November 6, 2012
Drew Messinger-Michaels, AM’10
Where there is art, there is usually wall text, and that text tends to serve a narrow and reliable purpose. It explains. It clarifies. It provides ready answers to presumed questions. It puts the historically dislocated into historical context, and it welds conceptual art-objects to the occasionally unintuitive concepts behind them. If contemporary art is the deep end of an aesthetic and theoretical swimming pool, then traditional wall text is a pair of water wings.
In a building-wide exhibition at the newly opened Reva and David Logan Center for the Arts, wall text refuses to operate in so subordinate or expository a mode. Under the curation of Open Practice Committee (OPC) Coordinator Zachary Cahill, MFA’07, and the Logan Center’s Visual Arts Program Curator Monika Szewczyk, ten artists have come together to creates texts that are not companions to art, but rather, art in their own right—capable not just of clarifying but also of evoking laughter, reflection, and a renewed curiosity about the relationship between words and spaces.
Wall Text, on display through November 30, is the first full-scale collaboration between the OPC and Logan Center Exhibitions. And it’s the first of many to come, promises Cahill. Appropriately, every artist in the exhibition has some relationship – alumni, faculty, lecturer, close colleague – with UChicago’s Department of Visual Arts and the OPC.
“I see the programming work of the OPC as complementing what Monika is planning for Logan Center Exhibitions,” says Cahill. “The gallery as a site is a primary locus of artistic production, and it is wonderful to work with a colleague who has such an innovative approach in understanding what an exhibition can be and how it meets its audience.”
That very encounter is at the core of Wall Text. Jenny Holzer’s work in particular plays keenly with our assumptions about the mundanity of text on walls. Her work takes the form of bronze plaques, implicitly promising to commemorate some specific historical event or significant donor, and then subversively inserting wisdom where we expect mere information. “If you aren’t political,” reads a plaque from her Truisms series, “your personal life should be exemplary.”
As co-curator Zachary Cahill explains, Wall Text is in large part an inquiry into “how work can occupy the space” of the Logan Center. And in a sense, the body of work that comprises Wall Text serves primarily as an invitation. “The show is highlighting a longstanding interest in the relationship between language and verbal/visual representation, starting with Jenny Holzer’s work, or with Buzz Spector, MFA’78, who founded WhiteWalls. And of course, it’s of interest not only in the Department of Visual Art but throughout UChicago. Thinkers like W.J.T. Mitchel come to mind, with his interest in verbal/visual representation.”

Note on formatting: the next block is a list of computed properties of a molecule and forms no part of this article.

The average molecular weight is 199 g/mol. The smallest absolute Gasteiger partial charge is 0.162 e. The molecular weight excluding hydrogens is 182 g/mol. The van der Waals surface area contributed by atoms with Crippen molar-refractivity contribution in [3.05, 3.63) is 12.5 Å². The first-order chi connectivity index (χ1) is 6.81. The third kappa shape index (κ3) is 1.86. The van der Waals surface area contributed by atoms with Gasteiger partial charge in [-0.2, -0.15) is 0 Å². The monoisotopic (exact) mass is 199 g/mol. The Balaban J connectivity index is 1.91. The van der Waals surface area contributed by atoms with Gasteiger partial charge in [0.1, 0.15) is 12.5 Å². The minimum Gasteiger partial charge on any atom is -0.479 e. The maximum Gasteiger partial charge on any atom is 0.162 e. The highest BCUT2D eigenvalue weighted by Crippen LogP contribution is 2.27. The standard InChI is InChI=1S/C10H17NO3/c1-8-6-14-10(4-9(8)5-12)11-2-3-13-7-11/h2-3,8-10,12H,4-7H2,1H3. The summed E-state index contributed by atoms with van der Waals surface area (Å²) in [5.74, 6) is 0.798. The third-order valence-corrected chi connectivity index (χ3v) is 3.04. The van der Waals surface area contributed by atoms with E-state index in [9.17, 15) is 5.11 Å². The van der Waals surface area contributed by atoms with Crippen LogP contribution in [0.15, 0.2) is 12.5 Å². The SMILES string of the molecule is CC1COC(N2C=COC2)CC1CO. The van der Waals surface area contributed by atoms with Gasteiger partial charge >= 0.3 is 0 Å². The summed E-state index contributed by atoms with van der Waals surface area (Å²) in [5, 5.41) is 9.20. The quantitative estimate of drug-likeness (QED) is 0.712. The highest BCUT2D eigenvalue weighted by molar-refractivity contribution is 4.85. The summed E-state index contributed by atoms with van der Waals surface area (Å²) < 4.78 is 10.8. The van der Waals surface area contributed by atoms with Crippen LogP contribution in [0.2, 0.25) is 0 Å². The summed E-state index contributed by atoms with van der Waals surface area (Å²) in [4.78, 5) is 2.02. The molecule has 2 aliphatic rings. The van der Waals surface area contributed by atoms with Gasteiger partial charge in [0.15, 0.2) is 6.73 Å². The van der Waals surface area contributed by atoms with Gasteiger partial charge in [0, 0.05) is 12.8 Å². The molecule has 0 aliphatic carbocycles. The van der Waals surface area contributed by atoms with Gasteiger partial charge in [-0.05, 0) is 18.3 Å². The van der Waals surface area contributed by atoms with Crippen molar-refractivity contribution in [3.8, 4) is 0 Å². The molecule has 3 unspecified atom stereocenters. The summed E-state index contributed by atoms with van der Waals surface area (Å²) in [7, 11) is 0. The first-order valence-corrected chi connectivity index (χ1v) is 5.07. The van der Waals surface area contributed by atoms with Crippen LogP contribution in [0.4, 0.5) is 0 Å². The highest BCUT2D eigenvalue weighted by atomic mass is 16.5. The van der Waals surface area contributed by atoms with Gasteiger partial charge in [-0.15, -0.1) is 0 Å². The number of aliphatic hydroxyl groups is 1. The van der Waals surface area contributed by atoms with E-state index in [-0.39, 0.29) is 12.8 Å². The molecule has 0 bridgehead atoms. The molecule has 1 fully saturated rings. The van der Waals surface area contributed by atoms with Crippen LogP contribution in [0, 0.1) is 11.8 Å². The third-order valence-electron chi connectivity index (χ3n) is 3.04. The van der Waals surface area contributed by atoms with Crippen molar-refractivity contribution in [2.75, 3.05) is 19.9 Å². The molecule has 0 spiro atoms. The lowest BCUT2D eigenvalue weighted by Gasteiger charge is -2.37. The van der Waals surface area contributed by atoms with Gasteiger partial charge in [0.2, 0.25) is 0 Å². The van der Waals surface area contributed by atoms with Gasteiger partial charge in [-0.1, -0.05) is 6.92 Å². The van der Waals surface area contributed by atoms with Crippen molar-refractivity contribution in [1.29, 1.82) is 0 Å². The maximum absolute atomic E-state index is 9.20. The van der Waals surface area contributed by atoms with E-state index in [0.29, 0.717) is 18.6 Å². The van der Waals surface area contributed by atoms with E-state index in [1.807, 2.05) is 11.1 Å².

Anthony Elms, MFA’96, has provided a series of quotes, affixed to the wall in vinyl, under the title These are the days my friend and these are the days, my friend, several of them pertaining to hosting, hospitality, and companionship. Mike Schuh’s, MFA’09, Not Undone takes a YouTube video about making party streamers (again, as though in preparation for a gathering) and ties it to its specific location, propping up a projector with wood and bricks, materials found within the building, and projecting the image near a window so that its degree of visibility changes with the time of day.
Wall Text is as much about walls as it is about text and, taken as a whole, the exhibition foregrounds the Logan Center itself as a site of exploration, both physical and intellectual. With its resolutely continuous spaces and airy, plentiful windows—present in both the exterior and interior walls—the Logan Center is at once dauntingly expansive and deceptively navigable. Just as Wall Text prods at the formal and functional boundaries of text, so too does the Logan Center prod at the formal and functional boundaries of walls.
Indeed, Department of Visual Arts Associate Professors William Pope.L’s contribution adorns windows rather than walls, streaking the stairwells and corridors with black vinyl line drawings of a sprawling cliffside, and on top of those cliffs, a sequence of monumental and initially inscrutable letters—an O here, an S there, natural light behind them. This is that rare art installation that comes with a spoiler alert: the letters ultimately spell out “ON STRIKE FOR BETTER SCHOOLS.” The message, being a call for pedagogy, requires a little of the attentiveness and critical inquiry that pedagogy fosters. It’s a piece that requires wandering and rewards curiosity.
To aid the curious and facilitate rich wandering, David Giordano, MFA’12, whose work is also featured in the Wall Text, has produced a textual map of the exhibition—a sort of walking guide, arranged both by the physical locations of the pieces and by the artists who produced them.
“The idea is that people can have an itinerary to follow,” explains Cahill, “but beyond that, we’re also interested in the exhibition being something that people live with. The people who use this building constantly will happen upon work, and come to feel that some of these pieces are theirs.”